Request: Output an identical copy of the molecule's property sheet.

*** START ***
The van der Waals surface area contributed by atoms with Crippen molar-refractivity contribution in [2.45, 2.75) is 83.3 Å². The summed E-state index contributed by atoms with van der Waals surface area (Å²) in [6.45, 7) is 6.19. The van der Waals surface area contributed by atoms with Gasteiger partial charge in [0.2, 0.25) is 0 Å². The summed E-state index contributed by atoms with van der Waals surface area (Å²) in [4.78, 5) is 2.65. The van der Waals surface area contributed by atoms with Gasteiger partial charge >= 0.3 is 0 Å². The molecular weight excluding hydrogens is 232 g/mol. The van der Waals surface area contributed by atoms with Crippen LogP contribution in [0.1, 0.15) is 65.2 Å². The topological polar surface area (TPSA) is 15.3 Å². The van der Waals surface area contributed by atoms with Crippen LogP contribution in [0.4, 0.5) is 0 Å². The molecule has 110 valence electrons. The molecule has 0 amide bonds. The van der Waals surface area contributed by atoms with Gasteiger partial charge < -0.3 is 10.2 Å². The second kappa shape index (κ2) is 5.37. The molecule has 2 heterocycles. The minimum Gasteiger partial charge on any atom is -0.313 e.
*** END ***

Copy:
The van der Waals surface area contributed by atoms with Crippen molar-refractivity contribution in [2.45, 2.75) is 83.3 Å². The summed E-state index contributed by atoms with van der Waals surface area (Å²) in [6.45, 7) is 6.19. The van der Waals surface area contributed by atoms with Gasteiger partial charge in [0.2, 0.25) is 0 Å². The summed E-state index contributed by atoms with van der Waals surface area (Å²) in [4.78, 5) is 2.65. The van der Waals surface area contributed by atoms with Gasteiger partial charge >= 0.3 is 0 Å². The molecular weight excluding hydrogens is 232 g/mol. The van der Waals surface area contributed by atoms with Crippen LogP contribution in [0.1, 0.15) is 65.2 Å². The topological polar surface area (TPSA) is 15.3 Å². The van der Waals surface area contributed by atoms with Crippen LogP contribution in [0.4, 0.5) is 0 Å². The molecule has 110 valence electrons. The molecule has 0 amide bonds. The van der Waals surface area contributed by atoms with Gasteiger partial charge < -0.3 is 10.2 Å². The second kappa shape index (κ2) is 5.37. The molecule has 2 heterocycles. The minimum Gasteiger partial charge on any atom is -0.313 e.